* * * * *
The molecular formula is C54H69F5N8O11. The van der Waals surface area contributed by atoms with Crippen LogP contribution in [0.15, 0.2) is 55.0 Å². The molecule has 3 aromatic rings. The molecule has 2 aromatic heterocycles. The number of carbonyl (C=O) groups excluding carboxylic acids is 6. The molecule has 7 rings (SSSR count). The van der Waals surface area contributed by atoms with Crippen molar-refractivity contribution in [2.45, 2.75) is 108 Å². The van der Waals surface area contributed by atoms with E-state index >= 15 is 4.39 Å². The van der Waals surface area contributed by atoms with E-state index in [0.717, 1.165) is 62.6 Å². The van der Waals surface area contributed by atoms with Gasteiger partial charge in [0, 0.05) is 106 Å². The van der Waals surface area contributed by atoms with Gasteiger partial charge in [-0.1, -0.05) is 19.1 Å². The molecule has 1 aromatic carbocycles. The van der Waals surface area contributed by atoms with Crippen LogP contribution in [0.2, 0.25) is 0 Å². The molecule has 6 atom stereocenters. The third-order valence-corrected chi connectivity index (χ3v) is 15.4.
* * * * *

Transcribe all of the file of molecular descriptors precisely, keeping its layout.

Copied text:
The molecular formula is C54H69F5N8O11. The van der Waals surface area contributed by atoms with Crippen LogP contribution in [0.15, 0.2) is 55.0 Å². The molecule has 3 aromatic rings. The molecule has 2 aromatic heterocycles. The number of carbonyl (C=O) groups excluding carboxylic acids is 6. The molecule has 7 rings (SSSR count). The van der Waals surface area contributed by atoms with Crippen molar-refractivity contribution in [2.45, 2.75) is 108 Å². The van der Waals surface area contributed by atoms with E-state index >= 15 is 4.39 Å². The van der Waals surface area contributed by atoms with E-state index in [0.717, 1.165) is 62.6 Å². The van der Waals surface area contributed by atoms with Gasteiger partial charge in [0, 0.05) is 106 Å². The van der Waals surface area contributed by atoms with Gasteiger partial charge in [-0.1, -0.05) is 19.1 Å². The molecule has 1 aromatic carbocycles. The van der Waals surface area contributed by atoms with Crippen LogP contribution in [0.2, 0.25) is 0 Å². The molecule has 6 atom stereocenters. The third-order valence-corrected chi connectivity index (χ3v) is 15.4.